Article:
Supply chain issues and unethical business practices have become increasingly propelled into the public forum; with major fashion brands being implicated in the global issue of unsustainable and unethical sourcing, including modern slavery.
Business and Modern Slavery
Slavery has historically been associated with physical restraints but increasingly, people are being forced into slave like conditions with the use of coercion or threats. Modern day slavery takes many forms including forced labour, debt bondage, sexual exploitation and human trafficking. When it comes to business, what many people don’t realise is that paying workers below the minimum wage, forcing them to work or exposing them to unsafe working conditions could also leave them vulnerable to prosecution under today’s slavery legislation.
Unethical business practices in the fashion industry
In 2010, Channel 4’s Dispatches sent an undercover reporter into Leicester’s garment factories, they unearthed high street garments that were being produced by workers being paid only £2.50 per hour.
Only last year Dispatches again uncovered similar issues; they revealed that large fashion entities had underpaid workers within their supply chain. In another undercover operation they discovered that multiple garment factories based in Leicester, were paying their workers as little as £3 per hour – below half the National Minimum wage of £7.50. These factories were again producing clothes to be sold by both high street retailers and online brands.
Both fashion brands identified in 2017 responded to the investigation stating that the factories in question had been subcontracted and were not one of their authorised suppliers.
The link between unethical business practices and brand image
A brand’s image is collated from all aspects of the business, from its beliefs and goals to its logo and colour scheme. Consumers make associations with the brand - but what happens when those associations are negative?
Nike fell victim to the potentially detrimental effects of negative brand image in the 1990’s. Currently worth $28 billion, Nike is undoubtedly a global leader in the world of sports footwear and clothing. Nonetheless, during the 1990s it was alleged that the company had major human rights abuses within its oversea supply chains. Once this information was revealed to the public, Nike’s brand reputation rapidly declined, leading customers to boycott stores.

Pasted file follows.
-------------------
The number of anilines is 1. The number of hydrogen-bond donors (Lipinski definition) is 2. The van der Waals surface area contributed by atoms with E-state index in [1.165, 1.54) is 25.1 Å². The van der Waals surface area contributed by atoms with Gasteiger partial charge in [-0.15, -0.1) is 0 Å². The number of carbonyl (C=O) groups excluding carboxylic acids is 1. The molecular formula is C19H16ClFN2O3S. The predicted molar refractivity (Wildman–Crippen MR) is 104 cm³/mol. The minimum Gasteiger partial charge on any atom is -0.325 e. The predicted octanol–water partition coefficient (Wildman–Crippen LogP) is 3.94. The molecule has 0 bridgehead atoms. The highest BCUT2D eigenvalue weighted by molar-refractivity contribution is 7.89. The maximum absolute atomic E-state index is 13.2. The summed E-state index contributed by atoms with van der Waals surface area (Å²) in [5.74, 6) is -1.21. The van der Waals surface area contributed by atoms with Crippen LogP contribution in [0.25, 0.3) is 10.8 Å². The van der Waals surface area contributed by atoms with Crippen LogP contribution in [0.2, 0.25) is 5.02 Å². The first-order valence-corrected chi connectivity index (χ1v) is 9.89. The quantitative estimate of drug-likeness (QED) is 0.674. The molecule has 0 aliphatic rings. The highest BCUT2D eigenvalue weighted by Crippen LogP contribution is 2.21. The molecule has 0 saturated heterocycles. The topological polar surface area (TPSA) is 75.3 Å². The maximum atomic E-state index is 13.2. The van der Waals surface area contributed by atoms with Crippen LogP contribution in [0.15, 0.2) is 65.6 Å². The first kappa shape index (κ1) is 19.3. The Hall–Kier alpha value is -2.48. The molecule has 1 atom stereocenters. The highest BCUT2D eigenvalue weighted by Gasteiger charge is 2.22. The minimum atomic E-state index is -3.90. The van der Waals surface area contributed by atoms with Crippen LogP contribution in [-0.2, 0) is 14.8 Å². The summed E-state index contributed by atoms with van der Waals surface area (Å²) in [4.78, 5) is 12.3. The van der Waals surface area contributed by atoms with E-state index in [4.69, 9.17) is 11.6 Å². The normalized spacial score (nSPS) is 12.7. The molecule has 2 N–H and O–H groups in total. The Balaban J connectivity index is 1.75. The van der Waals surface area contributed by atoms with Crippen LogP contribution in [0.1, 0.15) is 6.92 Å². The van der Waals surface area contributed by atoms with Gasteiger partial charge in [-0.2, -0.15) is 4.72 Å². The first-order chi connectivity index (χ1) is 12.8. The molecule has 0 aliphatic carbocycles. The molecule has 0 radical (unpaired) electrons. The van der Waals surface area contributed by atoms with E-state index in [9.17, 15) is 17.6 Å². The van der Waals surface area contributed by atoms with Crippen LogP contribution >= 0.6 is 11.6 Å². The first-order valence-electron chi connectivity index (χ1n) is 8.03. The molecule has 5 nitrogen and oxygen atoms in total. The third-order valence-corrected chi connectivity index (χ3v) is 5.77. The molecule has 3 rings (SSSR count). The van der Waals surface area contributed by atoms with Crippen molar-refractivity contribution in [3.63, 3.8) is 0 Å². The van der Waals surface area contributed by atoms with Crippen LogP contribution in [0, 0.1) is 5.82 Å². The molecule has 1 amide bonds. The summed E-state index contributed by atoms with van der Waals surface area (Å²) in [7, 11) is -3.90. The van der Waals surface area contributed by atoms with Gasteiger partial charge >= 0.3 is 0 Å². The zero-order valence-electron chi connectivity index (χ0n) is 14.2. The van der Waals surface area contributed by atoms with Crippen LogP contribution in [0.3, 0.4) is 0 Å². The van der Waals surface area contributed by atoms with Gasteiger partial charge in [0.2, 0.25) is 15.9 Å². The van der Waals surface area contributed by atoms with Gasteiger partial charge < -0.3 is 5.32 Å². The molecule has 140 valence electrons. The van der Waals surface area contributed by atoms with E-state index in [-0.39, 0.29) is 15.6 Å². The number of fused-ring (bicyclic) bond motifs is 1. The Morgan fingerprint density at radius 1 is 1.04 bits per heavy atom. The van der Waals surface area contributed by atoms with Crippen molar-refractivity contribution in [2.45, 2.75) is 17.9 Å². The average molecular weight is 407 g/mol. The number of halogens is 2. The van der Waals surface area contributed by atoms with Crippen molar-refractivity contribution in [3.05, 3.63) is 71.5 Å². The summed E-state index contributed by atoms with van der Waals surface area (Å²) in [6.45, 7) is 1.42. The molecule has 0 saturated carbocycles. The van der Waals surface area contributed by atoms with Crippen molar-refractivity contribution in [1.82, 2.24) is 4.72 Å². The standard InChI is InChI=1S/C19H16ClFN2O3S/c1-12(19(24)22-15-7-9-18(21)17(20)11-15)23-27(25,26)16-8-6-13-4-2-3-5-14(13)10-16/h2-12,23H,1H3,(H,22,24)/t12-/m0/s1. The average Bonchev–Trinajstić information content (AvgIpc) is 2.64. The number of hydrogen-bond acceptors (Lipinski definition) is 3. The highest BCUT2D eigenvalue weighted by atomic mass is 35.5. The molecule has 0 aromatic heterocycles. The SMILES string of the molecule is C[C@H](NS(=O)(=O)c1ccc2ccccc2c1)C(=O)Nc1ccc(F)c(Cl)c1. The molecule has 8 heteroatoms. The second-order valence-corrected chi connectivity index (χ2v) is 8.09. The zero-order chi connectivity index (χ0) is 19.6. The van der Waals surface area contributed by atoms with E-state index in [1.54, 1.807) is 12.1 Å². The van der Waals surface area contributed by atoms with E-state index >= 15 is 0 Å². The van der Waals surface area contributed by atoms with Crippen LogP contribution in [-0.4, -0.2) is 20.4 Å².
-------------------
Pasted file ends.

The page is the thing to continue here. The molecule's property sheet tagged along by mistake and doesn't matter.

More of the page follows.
This resulted in momentous consequences for the retailer including a direct decline in sales. The brand’s apparent deterioration lasted until 1998 when CEO Phil Knight recognised the need to improve public image in order to regain customers.
Occurrences below levels of visibility
One thing is clear: consumers are no longer satisfied to be purchasing products from retailers who could be viewed as being complacent in modern slavery. Branding expert Jeetendr Sehedv described Nike’s negative brand image as “one of the biggest challenges” that the company has faced as it seemed “impossible they could ever shake the perception”. Then Nike CEO Phil Knight acknowledged that the Nike product became “synonymous with slave wages, forced overtime and arbitrary abuse” and the effect that this was having on the brand.
Consumers do not differentiate between the ethical practices of a retailer and its suppliers, they do associate a brand with the unethical practices of those further down its supply chain.
A recent study found that unsustainable behaviour can cause consumers to engage in behaviour such as boycotting, with three quarters of participants indicating that they would not purchase from the offending business again.
Companies need to ask whether they are really managing the situation and in control, or just hoping they are not the ones who get caught.
Roy Williams, managing director of Vendigital
Ensuring ethical business practices
The financial implications of brand damage can be colossal.
Car maker VW are expected to have lost $10 billion in brand value since the emissions scandal in 2015. Businesses that practice unethically and unsustainably could see a negative impact on their own success. shareholders and investors need to feel they can trust a business and have confidence in them. By not tackling these areas shareholders and investors might lose trust, lose interest and in turn, decide not to invest.
This can be the same with employee engagement and retention. If an employee feels that it’s employer isn’t pushing to do the right thing, by ensuring their supply chain treats the people and the planet with respect or fairness, they may feel a lack of motivation that could result in them deciding to leave.
When employees see, hear or experience negative behaviour or practices misaligned with their principles, their trust and loyalty to the company erode. Hence ethics = higher engagement + retention.
Deborah Webster, business culture specialist
Transparency is key
It is important to recognise that there are examples of how positive behaviour and an openness to address potential issues can have a highly positive impact.
If a business has a good sense of social responsibility and is helping contribute towards a better world, the customers are going to be happy, the business will gain trust and loyalty not only with its customers, but with staff and investors. Potentially leading to an improved brand reputation and potentially leading to extra investment or funding.
One thing is clear; to ensure a reputable brand image is maintained, retailers must obtain visibility of their entire supply chain and all of those within it.